Pilea is an attractive, compact plant with oval dark green silvery patterned leaves and an easy plant to grow. There are several varieties of the plant. Some are creeping and others are upright growing plants. Pilea involucrata ''Friendship plant'' has bronze leaves striped with silver grey and Pilea ''Moon Valley'' has large, oval green leaves and marked with russet brown.
Water 2-3 times a week in Summer. Once a week in Winter, compost should never dry out.
Feed every 14 days in Spring and Summer with standard liquid fertilizer.
Re-pot in Spring in peat based or loam based compost. Pileas do not have large root system and will thrive in 3-4 inch pots or shallow pots.
Divide every 2 years in Spring or take cuttings 3 inches long in Spring or early Summer. Insert each cutting in a pot of cutting compost. Each cutting will root in 3-4 weeks if placed in a warm shady position and watered enough to keep it barely moist and covered with polythene bag or in a warm propagator. When it is well rooted pot it in peat based compost.
Pilea does well on a windowsill away from mid day sun. Leaves must not touch window glass in winter. When young shoots are 4 inches long, pinch out the growing tips to make the lower stems grow bushily. The plant grows leggy if there is no light.
Prune back the stems by half before re-potting. Cut with scissors just above a pair of leaves.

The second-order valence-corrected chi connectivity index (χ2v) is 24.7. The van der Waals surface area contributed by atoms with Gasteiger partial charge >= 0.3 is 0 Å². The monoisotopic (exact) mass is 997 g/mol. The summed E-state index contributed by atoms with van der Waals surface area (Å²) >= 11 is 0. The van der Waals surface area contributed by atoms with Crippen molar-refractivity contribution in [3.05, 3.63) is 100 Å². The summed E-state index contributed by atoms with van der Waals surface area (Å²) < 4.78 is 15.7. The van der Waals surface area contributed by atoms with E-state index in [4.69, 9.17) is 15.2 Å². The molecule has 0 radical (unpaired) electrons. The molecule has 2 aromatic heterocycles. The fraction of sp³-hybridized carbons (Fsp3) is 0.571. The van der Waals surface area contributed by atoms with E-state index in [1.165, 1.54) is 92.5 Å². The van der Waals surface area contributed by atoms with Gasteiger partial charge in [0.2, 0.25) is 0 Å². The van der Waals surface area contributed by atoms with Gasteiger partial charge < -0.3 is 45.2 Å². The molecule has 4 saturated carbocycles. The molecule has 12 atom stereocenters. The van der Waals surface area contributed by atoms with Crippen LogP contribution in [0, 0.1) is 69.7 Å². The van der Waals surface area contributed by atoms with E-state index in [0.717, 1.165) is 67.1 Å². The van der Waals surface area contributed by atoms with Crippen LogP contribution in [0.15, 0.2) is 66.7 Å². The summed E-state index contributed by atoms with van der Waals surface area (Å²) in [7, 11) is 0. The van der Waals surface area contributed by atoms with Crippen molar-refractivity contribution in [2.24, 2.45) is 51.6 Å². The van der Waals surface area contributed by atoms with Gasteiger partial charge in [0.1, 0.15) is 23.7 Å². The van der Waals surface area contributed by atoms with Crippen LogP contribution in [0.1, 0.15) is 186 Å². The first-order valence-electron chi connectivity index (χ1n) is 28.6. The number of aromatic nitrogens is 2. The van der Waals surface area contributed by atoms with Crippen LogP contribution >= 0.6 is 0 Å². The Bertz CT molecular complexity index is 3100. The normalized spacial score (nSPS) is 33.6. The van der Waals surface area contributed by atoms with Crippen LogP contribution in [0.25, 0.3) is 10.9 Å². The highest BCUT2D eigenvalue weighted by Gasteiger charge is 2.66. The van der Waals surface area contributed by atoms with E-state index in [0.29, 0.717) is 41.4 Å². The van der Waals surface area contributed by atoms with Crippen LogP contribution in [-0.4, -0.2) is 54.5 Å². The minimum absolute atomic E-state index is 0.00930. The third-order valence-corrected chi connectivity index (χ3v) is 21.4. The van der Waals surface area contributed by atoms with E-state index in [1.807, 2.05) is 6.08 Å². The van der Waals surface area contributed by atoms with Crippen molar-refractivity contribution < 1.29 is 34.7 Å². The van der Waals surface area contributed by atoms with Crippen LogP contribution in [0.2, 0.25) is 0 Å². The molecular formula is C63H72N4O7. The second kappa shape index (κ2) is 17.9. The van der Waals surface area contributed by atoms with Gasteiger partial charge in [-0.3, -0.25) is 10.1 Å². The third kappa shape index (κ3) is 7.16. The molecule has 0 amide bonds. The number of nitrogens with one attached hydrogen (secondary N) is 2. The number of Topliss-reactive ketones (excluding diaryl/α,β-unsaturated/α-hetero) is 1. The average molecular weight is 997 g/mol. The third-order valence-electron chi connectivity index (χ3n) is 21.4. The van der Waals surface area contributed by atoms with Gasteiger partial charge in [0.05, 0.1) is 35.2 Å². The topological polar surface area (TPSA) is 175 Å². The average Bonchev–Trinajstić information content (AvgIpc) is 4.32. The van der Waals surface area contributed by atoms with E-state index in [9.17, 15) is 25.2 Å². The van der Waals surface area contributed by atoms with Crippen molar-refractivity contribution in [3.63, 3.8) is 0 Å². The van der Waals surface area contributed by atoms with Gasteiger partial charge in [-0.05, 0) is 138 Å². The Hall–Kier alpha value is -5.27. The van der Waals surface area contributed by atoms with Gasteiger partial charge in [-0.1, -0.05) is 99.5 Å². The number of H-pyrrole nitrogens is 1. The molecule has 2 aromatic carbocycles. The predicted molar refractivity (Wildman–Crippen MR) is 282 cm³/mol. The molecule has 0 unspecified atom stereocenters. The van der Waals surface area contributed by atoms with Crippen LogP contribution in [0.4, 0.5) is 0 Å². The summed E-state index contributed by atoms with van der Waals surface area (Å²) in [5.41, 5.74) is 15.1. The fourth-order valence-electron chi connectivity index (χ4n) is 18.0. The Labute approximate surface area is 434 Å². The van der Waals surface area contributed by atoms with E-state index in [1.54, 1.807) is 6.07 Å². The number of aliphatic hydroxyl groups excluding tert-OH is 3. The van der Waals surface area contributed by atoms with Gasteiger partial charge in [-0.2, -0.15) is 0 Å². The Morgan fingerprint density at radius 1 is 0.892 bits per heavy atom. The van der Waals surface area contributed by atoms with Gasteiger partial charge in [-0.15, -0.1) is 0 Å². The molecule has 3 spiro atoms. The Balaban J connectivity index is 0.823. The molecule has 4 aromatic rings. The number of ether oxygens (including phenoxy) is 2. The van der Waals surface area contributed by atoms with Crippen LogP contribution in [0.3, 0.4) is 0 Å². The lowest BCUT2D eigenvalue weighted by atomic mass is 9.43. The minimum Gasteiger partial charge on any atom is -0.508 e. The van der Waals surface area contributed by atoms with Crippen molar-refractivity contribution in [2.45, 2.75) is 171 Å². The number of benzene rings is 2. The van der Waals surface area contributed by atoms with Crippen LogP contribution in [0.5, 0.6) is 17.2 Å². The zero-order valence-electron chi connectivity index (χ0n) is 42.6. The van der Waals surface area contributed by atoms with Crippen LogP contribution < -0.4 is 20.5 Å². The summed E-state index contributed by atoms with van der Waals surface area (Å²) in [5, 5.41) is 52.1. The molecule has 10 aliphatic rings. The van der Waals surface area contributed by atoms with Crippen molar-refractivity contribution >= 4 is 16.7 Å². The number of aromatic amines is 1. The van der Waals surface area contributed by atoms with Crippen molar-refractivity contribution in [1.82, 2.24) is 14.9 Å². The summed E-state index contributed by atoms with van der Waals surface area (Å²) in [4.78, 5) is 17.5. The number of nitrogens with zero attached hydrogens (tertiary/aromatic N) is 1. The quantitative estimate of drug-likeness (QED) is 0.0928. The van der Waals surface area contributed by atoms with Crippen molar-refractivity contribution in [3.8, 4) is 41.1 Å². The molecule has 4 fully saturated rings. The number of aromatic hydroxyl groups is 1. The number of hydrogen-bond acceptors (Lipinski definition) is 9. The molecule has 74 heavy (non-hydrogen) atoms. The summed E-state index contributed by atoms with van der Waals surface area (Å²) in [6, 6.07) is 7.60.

If new leaves grow small, the plant needs feeding or re-potting.
Mealy bugs cause white woolly patches on leaves and stems. Wipe them off with cotton wool dipped in methylated spirits. If the leaves are dirty or dusty use a small dry paint brush. Do not use leaf-shine. New leaves grow paler at first, developing their colour as they grow.
Well known as an attractive foliage plant for the home it is ideal for low tables where the leaves can be admired from above. Looks also good in bottle garden, terrariums and mixed bowls. The creeping kinds look effective when grown in hanging baskets or shallow pots.
Spray daily in Summer and once a week in Winter or stand pot on moist gravel. Shake off surplus water if plant stands in direct sunlight.
Peat based compost.
All parts of the oleander (Nerium oleander), a beautiful Mediterranean-native flowering shrub, are poisonous. Ingesting oleander leaves can cause gastrointestinal, cardiac, and central nervous system problems and possible death.